Experts are concerned that while more and more Cambodians have access to the internet their knowledge of how to protect themselves from cybercrime is still in its infancy.
‘’Based on what I have seen, most Cambodians are not familiar with or know much about digital security. If compared to other countries in the region, Cambodians, mostly young people, were only just introduced to cyberspace,” Chy Sophat, an organizer at Barcamp Cambodia and also a content creator with the focus on technology and digital security, a loose international network focused on technology and the web, told CamboJA.
‘’To deal with this issue, I think people should start learning digital literacy including how to use digital tools correctly and the digital security which helps them to use them safely,” he added.
If people don’t take any precautions, he said, their personal information could be leaked and they could find themselves victims of online scams.
‘’People need to know what information they can show online and what should be hidden… identification, email, password, and so on,” he said.
Chea Vandeth, Minister of Post and Telecommunication, also thinks this is a problem, saying only 30 percent of Cambodians have basic knowledge of digital literacy and know how to use digital platforms and the internet to search for and share information.
A cybercrime law has been in draft form since 2013, but has not yet passed, due to debate over its wording. Among other things it would aid with the prosecution of crimes carried out online.
Khuon Sokpiseth, deputy director of the Ministry of Interior’s Anti-Cybercrime Department, recently told a forum convened to discuss the law, that it so far focuses primarily on child exploitation, online fraud, and cybercrime.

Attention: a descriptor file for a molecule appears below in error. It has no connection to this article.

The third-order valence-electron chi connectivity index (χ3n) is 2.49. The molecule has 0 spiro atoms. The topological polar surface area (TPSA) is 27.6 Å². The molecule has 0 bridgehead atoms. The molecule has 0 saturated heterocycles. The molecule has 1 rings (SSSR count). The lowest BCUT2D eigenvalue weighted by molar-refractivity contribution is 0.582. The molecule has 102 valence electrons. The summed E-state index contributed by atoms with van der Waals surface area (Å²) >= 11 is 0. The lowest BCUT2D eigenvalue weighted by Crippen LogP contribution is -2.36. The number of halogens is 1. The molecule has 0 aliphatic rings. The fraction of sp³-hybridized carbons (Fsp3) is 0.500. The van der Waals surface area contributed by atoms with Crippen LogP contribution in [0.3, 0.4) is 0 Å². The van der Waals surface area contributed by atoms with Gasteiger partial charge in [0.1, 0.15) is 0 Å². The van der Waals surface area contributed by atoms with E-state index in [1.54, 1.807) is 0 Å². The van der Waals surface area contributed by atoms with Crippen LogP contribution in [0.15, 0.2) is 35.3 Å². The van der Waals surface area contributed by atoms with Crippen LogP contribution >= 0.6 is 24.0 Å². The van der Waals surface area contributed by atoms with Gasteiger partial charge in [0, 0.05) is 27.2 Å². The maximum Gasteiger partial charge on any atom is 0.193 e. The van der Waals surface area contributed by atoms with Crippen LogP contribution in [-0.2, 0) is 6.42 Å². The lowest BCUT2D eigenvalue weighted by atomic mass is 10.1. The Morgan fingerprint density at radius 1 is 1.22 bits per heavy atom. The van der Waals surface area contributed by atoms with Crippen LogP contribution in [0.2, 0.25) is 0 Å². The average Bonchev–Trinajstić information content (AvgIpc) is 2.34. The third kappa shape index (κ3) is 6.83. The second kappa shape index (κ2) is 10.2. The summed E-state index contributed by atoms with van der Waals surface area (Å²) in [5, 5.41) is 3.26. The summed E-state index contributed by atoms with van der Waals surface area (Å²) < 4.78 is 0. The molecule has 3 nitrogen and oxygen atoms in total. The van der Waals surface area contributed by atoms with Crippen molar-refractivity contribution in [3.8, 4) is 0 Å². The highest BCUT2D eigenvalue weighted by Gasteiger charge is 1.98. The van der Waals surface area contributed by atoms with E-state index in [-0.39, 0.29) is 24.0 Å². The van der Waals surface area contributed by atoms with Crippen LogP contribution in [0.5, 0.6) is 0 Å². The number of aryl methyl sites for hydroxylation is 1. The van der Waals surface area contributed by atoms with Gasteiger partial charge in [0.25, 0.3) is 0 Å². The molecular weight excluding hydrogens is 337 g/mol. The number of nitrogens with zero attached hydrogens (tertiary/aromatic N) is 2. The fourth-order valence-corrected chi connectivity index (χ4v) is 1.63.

‘’The cybercrime law is still under review and needs to be adjusted accordingly. Technical wording is the main factor that makes it hard to finalize – it is complicated,” he said.
NGOs have raised concerns that the law could affect freedom of expression online and users’ privacy, but Mr. Sokpiseth denied that was the case.
‘’None of the sections were established to sentence those who express their opinion online,” he said.
Nop Vy, the executive director of CamboJA, said civil society organizations have urged the Cambodian government to work with them to ensure that they receive enough input from different parties before finalizing the drafting law.
They’ve also called for the government to review some of the existing laws including the Telecom law and the National Internet Gateway (NIG) which were passed without any consultation.
‘’People should be concerned about their digital security because it affects their rights and freedom of expression,” he said.